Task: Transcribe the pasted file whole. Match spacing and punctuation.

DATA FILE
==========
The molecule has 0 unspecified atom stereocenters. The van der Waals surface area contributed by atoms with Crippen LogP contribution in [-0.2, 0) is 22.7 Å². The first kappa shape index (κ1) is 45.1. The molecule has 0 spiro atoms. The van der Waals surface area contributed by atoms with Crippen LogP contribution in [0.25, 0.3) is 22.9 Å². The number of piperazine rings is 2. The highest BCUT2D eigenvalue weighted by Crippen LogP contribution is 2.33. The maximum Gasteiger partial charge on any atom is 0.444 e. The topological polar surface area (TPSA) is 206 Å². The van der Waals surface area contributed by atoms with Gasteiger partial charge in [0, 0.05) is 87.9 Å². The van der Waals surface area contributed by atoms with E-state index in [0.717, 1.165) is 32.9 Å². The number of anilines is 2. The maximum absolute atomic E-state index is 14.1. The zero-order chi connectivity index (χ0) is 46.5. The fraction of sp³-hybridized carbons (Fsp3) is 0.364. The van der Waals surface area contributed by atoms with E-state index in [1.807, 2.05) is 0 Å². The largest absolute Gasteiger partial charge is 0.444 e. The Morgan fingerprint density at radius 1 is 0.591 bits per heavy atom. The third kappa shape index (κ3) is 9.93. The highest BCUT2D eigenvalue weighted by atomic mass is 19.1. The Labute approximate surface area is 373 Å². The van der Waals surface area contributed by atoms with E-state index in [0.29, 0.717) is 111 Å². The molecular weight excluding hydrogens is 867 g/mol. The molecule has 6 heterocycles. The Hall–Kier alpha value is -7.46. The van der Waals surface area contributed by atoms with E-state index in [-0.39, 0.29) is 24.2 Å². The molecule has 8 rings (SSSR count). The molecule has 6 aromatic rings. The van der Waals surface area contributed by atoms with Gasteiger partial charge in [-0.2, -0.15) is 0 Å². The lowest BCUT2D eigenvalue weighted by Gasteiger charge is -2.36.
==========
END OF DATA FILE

The molecule has 0 unspecified atom stereocenters. The van der Waals surface area contributed by atoms with Crippen LogP contribution in [-0.2, 0) is 22.7 Å². The first kappa shape index (κ1) is 45.1. The molecule has 0 spiro atoms. The van der Waals surface area contributed by atoms with Crippen LogP contribution in [0.25, 0.3) is 22.9 Å². The number of piperazine rings is 2. The highest BCUT2D eigenvalue weighted by Crippen LogP contribution is 2.33. The maximum Gasteiger partial charge on any atom is 0.444 e. The topological polar surface area (TPSA) is 206 Å². The van der Waals surface area contributed by atoms with Gasteiger partial charge in [0, 0.05) is 87.9 Å². The van der Waals surface area contributed by atoms with E-state index in [0.717, 1.165) is 32.9 Å². The number of anilines is 2. The maximum absolute atomic E-state index is 14.1. The zero-order chi connectivity index (χ0) is 46.5. The fraction of sp³-hybridized carbons (Fsp3) is 0.364. The van der Waals surface area contributed by atoms with E-state index in [1.807, 2.05) is 0 Å². The largest absolute Gasteiger partial charge is 0.444 e. The Morgan fingerprint density at radius 1 is 0.591 bits per heavy atom. The third kappa shape index (κ3) is 9.93. The highest BCUT2D eigenvalue weighted by atomic mass is 19.1. The Labute approximate surface area is 373 Å². The van der Waals surface area contributed by atoms with E-state index in [0.29, 0.717) is 111 Å². The molecular weight excluding hydrogens is 867 g/mol. The molecule has 6 heterocycles. The Hall–Kier alpha value is -7.46. The van der Waals surface area contributed by atoms with E-state index in [-0.39, 0.29) is 24.2 Å². The molecule has 8 rings (SSSR count). The molecule has 6 aromatic rings. The van der Waals surface area contributed by atoms with Gasteiger partial charge in [-0.2, -0.15) is 0 Å². The lowest BCUT2D eigenvalue weighted by Gasteiger charge is -2.36.